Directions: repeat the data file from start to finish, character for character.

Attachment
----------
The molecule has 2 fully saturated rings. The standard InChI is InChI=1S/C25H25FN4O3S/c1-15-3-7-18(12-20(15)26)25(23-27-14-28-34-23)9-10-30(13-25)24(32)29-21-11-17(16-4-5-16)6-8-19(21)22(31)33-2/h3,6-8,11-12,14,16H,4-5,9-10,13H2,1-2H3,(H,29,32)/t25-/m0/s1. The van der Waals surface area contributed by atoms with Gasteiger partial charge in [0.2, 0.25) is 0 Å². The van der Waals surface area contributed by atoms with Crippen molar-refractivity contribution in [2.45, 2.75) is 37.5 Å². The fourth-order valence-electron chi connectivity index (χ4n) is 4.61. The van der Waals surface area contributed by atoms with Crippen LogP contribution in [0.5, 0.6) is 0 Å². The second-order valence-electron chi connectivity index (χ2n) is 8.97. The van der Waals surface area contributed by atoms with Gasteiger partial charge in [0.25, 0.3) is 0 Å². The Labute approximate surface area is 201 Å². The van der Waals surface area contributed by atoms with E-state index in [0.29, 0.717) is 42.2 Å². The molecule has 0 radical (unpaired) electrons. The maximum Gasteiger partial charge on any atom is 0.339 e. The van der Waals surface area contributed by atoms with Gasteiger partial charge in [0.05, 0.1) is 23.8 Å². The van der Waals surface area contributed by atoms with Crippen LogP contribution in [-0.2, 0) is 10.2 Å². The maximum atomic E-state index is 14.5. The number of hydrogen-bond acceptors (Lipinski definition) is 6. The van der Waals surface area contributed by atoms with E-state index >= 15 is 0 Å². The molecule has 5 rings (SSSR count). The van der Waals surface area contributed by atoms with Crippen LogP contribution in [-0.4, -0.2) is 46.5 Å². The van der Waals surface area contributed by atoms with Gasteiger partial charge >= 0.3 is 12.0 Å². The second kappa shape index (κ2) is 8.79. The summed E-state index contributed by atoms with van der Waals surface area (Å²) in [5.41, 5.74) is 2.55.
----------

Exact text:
The molecule has 2 fully saturated rings. The standard InChI is InChI=1S/C25H25FN4O3S/c1-15-3-7-18(12-20(15)26)25(23-27-14-28-34-23)9-10-30(13-25)24(32)29-21-11-17(16-4-5-16)6-8-19(21)22(31)33-2/h3,6-8,11-12,14,16H,4-5,9-10,13H2,1-2H3,(H,29,32)/t25-/m0/s1. The van der Waals surface area contributed by atoms with Gasteiger partial charge in [0.2, 0.25) is 0 Å². The van der Waals surface area contributed by atoms with Crippen molar-refractivity contribution in [2.45, 2.75) is 37.5 Å². The fourth-order valence-electron chi connectivity index (χ4n) is 4.61. The van der Waals surface area contributed by atoms with Crippen LogP contribution in [0.5, 0.6) is 0 Å². The second-order valence-electron chi connectivity index (χ2n) is 8.97. The van der Waals surface area contributed by atoms with Gasteiger partial charge in [0.25, 0.3) is 0 Å². The Labute approximate surface area is 201 Å². The van der Waals surface area contributed by atoms with E-state index in [0.29, 0.717) is 42.2 Å². The molecule has 0 radical (unpaired) electrons. The maximum Gasteiger partial charge on any atom is 0.339 e. The van der Waals surface area contributed by atoms with Gasteiger partial charge in [0.05, 0.1) is 23.8 Å². The van der Waals surface area contributed by atoms with Crippen LogP contribution in [-0.2, 0) is 10.2 Å². The maximum atomic E-state index is 14.5. The number of hydrogen-bond acceptors (Lipinski definition) is 6. The van der Waals surface area contributed by atoms with E-state index >= 15 is 0 Å². The molecule has 5 rings (SSSR count). The van der Waals surface area contributed by atoms with Crippen LogP contribution in [-0.4, -0.2) is 46.5 Å². The van der Waals surface area contributed by atoms with Gasteiger partial charge >= 0.3 is 12.0 Å². The second kappa shape index (κ2) is 8.79. The summed E-state index contributed by atoms with van der Waals surface area (Å²) in [5.41, 5.74) is 2.55.